Volume 29, Issue 2 (April 1984)
Hypothermia: Autopsy Findings and Vitreous Glucose
Anatomic lesions associated with hypothermia are variable and nonspecific. Only a few gross lesions and no microscopic pathology were noted in the acute deaths of this series. An interesting anatomic observation was the low weight of the lungs in 45% of the hypothermic deaths. Hypothermia is recognized as frequently producing hyperglycemia and 80% of a group of such patients clinically treated at the Hennepin County Medical Center had elevated blood sugar values. This correlates with an average vitreous glucose of 82.6 mg/dL in the hypothermic deaths. By contrast, the average vitreous glucose value found in each of two separate control groups was 37 mg/dL.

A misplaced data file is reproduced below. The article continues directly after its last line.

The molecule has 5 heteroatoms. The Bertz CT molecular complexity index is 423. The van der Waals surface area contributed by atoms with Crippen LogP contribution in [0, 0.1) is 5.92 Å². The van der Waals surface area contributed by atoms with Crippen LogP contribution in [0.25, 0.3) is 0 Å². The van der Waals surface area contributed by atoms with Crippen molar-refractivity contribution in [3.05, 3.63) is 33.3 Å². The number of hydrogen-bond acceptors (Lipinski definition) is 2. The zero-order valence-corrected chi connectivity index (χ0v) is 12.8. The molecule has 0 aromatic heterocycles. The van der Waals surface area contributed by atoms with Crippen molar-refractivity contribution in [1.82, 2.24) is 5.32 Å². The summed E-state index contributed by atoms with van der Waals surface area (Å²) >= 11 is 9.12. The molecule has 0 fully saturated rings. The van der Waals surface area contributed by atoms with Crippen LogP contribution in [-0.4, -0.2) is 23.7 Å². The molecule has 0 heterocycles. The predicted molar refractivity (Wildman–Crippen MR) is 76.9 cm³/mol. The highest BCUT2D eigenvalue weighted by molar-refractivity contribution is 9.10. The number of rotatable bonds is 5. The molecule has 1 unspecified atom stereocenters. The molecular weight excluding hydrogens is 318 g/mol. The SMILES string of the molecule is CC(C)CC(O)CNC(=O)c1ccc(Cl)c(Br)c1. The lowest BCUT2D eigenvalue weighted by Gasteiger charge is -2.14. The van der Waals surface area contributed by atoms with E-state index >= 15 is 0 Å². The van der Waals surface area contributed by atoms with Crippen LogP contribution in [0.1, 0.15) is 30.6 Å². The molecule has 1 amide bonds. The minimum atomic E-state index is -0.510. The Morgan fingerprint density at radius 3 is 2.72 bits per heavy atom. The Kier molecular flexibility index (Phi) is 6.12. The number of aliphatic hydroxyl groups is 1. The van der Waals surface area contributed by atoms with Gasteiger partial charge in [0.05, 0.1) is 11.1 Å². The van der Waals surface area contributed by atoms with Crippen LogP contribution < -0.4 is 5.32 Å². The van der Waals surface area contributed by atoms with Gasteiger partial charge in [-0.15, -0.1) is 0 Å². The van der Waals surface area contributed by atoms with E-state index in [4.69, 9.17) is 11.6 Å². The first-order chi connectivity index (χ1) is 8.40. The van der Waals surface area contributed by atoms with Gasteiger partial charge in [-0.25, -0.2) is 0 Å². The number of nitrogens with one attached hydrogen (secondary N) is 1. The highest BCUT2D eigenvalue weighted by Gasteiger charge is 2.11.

Establishing hypothermia as the cause of death requires a proper history of exposure and the absence of any other clear-cut lethal factor. Certain biochemical tests may provide supporting evidence. Among these is an elevated vitreous glucose in a nondiabetic individual.